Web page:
Background: An extensive outbreak of equine influenza occurred across multiple countries in South America during 2012. The epidemic was first reported in Chile then spread to Brazil, Uruguay and Argentina, where both vaccinated and unvaccinated animals were affected. In Brazil, infections were widespread within 3months of the first reported cases. Affected horses included animals vaccinated with outdated vaccine antigens, but also with the OIE-recommended Florida clade 1 strain South Africa/4/03. Methods: Equine influenza virus strains from infected horses were isolated in eggs, then a representative strain was subjected to full genome sequencing using segment-specific primers with M13 tags. Phylogenetic analyses of nucleotide sequences were completed using PhyML. Amino acid sequences of haemagglutinin and neuraminidase were compared against those of vaccine strains and recent isolates from America and Uruguay, substitutions were mapped onto 3D protein structures using PyMol. Antigenic analyses were completed by haemagglutination-inhibition assay using post-infection ferret sera. Results: Nucleotide sequences of the haemaglutinin (HA) and neuraminidase (NA) genes of Brazilian isolate A/equine/Rio Grande do Sul/2012 were very similar to those of viruses belonging to Florida clade 1 and clustered with contemporary isolates from the USA. Comparison of their amino acid sequences against the OIE-recommended Florida clade 1 vaccine strain A/equine/South Africa/4/03 revealed five amino acid substitutions in HA and seven in NA. Changes in HA included one within antigenic site A and one within the 220-loop of the sialic acid receptor binding site. However, antigenic analysis by haemagglutination inhibition (HI) assay with ferret antisera raised against representatives of European, Kentucky and Florida sublineages failed to indicate any obvious differences in antigenicity. Conclusions: An extensive outbreak of equine influenza in South America during 2012 was caused by a virus belonging to Florida clade 1, closely related to strains circulating in the USA in 2011. Despite reports of vaccine breakdown with products containing the recommended strain South Africa/03, no evidence was found of significant antigenic drift. Other factors may have contributed to the rapid spread of this virus, including poor control of horse movement.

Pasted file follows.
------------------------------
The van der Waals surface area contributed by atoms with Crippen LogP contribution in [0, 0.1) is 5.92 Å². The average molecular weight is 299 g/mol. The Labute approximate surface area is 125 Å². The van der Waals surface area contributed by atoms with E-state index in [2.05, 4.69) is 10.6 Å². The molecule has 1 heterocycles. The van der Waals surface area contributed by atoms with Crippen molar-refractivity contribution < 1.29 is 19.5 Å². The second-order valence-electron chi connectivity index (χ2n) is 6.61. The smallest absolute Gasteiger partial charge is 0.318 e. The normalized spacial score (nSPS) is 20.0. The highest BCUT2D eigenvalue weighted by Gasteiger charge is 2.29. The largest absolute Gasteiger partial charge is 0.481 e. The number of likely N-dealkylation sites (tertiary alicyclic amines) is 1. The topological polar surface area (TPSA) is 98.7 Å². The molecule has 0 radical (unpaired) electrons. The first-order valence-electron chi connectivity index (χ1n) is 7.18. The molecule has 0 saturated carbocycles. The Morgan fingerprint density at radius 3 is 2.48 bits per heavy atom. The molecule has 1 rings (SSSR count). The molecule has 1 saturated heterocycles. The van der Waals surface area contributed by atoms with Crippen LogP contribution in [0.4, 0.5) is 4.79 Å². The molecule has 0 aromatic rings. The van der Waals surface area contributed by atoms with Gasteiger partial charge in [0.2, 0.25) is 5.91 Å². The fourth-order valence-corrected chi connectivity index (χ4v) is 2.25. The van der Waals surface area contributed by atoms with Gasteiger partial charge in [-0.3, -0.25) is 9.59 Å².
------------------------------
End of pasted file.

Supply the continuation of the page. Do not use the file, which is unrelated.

Alves Beuttemmüller, E., Woodward, A., Rash, A., Dos Santos Ferraz, L. E., Fernandes Alfieri, A., Alfieri, A. A., & Elton, D. (2016). Characterisation of the epidemic strain of H3N8 equine influenza virus responsible for outbreaks in South America in 2012. Virology Journal, 13(1). https://doi.org/10.1186/s12985-016-0503-9